I have always loved these stanzas by Emily Dickinson:
Hope is the thing with feathers
That perches in the soul
And sings the tune without the words
And never stops-at all
I’ve repeated them multiple times to myself. They speak to me. They make sense. They somehow “explain” the unexplainable nature of hope itself.
I’ve been asked, more than once, why I remain a hopeful person — often despite circumstances that would be more logically explained by desolation or despair. I never have a very good answer.
There was a time, decades ago, when I would have attributed it to my religious tradition — a fruit or quality or characteristic that was inherently mine to hold on to, to grip, to cling to no matter what. But that is not what I’d say today.
I’ve left religion, but hope has not left me.
Hope is a given, a truth, a “thing” that just is. Not a choice or some kind of mood that I fall into, hope is gritty and raw and fierce. Ever present. Mine to claim, stand in, and trust.
It is highly possible that you don’t see or experience hope this way at all, that it is far more often fleeting and distant than stable and felt. It is also highly possible that you have lived through (or do still) circumstances that have caused any hope you might have once known to dissipate and disappear — at least to wane. Believe me, I understand.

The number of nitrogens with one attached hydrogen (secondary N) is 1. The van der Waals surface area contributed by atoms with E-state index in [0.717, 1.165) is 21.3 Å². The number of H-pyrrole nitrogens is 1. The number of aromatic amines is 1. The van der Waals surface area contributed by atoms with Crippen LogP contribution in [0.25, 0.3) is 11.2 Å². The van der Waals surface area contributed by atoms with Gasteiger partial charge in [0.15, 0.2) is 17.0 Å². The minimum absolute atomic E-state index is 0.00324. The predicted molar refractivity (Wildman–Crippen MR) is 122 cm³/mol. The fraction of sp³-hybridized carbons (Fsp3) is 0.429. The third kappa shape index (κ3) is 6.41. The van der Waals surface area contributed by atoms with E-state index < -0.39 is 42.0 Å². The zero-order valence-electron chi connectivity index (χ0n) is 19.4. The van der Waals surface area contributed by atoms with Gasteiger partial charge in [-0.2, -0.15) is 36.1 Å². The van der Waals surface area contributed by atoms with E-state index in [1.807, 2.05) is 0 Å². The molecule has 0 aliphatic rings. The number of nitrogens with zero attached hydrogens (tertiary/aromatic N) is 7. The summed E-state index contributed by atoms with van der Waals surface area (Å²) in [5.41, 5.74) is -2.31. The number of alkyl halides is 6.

If either/both of these are the case, I’d invite you to consider the possibility that maybe hope is nothing you have to hold on to, or try to find again; maybe it was never lost in the first place. I’d love for you, like Emily Dickinson, to at least entertain the idea, even if just for a moment, that your hope has never stopped — at all — ever.
There are two more stanza’s to Dickinson’s poem…that I often forget about:
And sweetest — in the Gale — is heard –
And sore must be the storm –
That could abash the little Bird
That kept so many warm –
I’ve heard it in the chillest land –
And on the strangest Sea –
Yet — never — in Extremity,
It asked a crumb — of me.
Sometimes, a moment, a glimpse, a crumb, is all we need to return to hope — as our steadiest and most enduring companion along the way.
May it be so.